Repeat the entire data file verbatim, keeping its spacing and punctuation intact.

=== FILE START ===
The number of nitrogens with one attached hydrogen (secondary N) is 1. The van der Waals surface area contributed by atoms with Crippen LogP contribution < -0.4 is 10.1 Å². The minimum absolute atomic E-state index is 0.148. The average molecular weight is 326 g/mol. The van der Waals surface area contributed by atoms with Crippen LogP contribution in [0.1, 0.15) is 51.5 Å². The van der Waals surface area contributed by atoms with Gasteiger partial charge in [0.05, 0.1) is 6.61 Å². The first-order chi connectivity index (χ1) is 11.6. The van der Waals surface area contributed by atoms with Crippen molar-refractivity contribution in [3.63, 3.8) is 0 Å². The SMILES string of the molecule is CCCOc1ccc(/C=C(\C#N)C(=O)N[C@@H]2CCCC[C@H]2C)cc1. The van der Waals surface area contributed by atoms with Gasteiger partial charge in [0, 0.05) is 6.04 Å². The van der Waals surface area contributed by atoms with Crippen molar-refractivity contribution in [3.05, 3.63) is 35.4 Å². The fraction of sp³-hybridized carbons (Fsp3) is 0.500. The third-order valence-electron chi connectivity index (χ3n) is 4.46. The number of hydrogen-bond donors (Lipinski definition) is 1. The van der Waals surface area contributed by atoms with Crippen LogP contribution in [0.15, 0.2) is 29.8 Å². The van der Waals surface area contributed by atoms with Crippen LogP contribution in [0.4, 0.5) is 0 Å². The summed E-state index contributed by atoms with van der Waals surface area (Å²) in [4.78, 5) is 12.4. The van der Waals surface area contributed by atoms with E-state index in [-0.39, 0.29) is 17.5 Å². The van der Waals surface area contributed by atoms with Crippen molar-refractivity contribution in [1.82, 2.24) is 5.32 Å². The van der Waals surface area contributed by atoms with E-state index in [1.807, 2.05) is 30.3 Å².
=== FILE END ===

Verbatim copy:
The number of nitrogens with one attached hydrogen (secondary N) is 1. The van der Waals surface area contributed by atoms with Crippen LogP contribution < -0.4 is 10.1 Å². The minimum absolute atomic E-state index is 0.148. The average molecular weight is 326 g/mol. The van der Waals surface area contributed by atoms with Crippen LogP contribution in [0.1, 0.15) is 51.5 Å². The van der Waals surface area contributed by atoms with Gasteiger partial charge in [0.05, 0.1) is 6.61 Å². The first-order chi connectivity index (χ1) is 11.6. The van der Waals surface area contributed by atoms with Crippen molar-refractivity contribution in [3.63, 3.8) is 0 Å². The SMILES string of the molecule is CCCOc1ccc(/C=C(\C#N)C(=O)N[C@@H]2CCCC[C@H]2C)cc1. The van der Waals surface area contributed by atoms with Gasteiger partial charge in [0, 0.05) is 6.04 Å². The van der Waals surface area contributed by atoms with Crippen molar-refractivity contribution in [3.05, 3.63) is 35.4 Å². The fraction of sp³-hybridized carbons (Fsp3) is 0.500. The third-order valence-electron chi connectivity index (χ3n) is 4.46. The number of hydrogen-bond donors (Lipinski definition) is 1. The van der Waals surface area contributed by atoms with Crippen LogP contribution in [0.15, 0.2) is 29.8 Å². The van der Waals surface area contributed by atoms with Crippen LogP contribution in [0.4, 0.5) is 0 Å². The summed E-state index contributed by atoms with van der Waals surface area (Å²) in [4.78, 5) is 12.4. The van der Waals surface area contributed by atoms with E-state index in [-0.39, 0.29) is 17.5 Å². The van der Waals surface area contributed by atoms with Crippen molar-refractivity contribution in [1.82, 2.24) is 5.32 Å². The van der Waals surface area contributed by atoms with E-state index in [1.807, 2.05) is 30.3 Å².